Barrier games are a great way to build students’ abilities to give and follow directions, work on formulating and processing multiple critical elements and good descriptions, and more.
One thing I like about them is the ability to differentiate and be flexible about how complicated the activity is for any pair of students.
One of the barrier games resources I have is a fairly simple barrier activity, using kids and cupcakes. You can expand the activity by also commenting and conversing about cupcakes - what kind do you like?, are they yummy?, what’s your favorite flavor?, etc.
Barrier games can be fun in pairs, small groups, or even whole classes. They have been used for decades as a fun way to build both listening and speaking skills.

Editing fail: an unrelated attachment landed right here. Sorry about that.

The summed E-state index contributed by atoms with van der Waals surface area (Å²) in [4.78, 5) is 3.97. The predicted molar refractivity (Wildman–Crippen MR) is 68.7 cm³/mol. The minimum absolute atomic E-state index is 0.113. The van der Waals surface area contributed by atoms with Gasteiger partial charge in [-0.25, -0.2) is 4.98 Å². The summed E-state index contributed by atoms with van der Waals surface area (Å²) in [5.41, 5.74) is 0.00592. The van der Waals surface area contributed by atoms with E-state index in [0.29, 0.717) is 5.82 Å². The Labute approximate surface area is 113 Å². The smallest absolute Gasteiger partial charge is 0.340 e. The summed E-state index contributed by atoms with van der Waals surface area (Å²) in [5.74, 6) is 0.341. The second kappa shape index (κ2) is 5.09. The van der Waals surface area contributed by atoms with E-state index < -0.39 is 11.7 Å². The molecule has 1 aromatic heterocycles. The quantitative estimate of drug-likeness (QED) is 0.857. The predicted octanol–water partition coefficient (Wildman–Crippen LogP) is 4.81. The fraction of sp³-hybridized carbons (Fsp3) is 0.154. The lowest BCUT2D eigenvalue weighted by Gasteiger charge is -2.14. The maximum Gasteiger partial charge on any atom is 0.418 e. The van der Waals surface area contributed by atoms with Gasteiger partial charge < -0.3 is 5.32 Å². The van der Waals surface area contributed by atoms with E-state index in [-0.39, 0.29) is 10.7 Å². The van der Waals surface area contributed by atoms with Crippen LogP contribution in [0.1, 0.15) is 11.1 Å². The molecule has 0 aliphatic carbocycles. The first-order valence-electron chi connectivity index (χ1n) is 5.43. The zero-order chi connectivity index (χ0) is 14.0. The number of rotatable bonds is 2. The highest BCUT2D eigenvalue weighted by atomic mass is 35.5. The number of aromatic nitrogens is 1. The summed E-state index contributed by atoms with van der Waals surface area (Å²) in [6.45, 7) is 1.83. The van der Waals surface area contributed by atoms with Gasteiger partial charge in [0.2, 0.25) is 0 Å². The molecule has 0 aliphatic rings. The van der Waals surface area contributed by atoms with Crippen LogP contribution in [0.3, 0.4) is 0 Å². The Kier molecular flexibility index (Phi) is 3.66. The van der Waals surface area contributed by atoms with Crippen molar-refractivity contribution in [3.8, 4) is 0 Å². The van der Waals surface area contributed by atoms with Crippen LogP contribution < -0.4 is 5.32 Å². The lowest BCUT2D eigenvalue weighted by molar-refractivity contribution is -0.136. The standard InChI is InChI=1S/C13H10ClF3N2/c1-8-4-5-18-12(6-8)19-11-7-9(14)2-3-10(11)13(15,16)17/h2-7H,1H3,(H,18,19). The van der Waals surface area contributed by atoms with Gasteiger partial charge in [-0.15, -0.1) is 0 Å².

Having a pair of students take turns giving and following directions develops concise directing and describing skills in a fun activity.
Students learn to listen carefully, and the therapist/teacher is able to focus on scaffolding and teaching such skills as chunking and re-auditorization without having to simultaneously be giving the auditory input.
This particular activity can be kept simple for younger students, by having them simply take turns building and describing single cupcakes to each other.
Or make it more fun for older or more competent communicators by using the scenes provided.
So get your free building cupcakes barrier activity here, and have fun practicing these skills.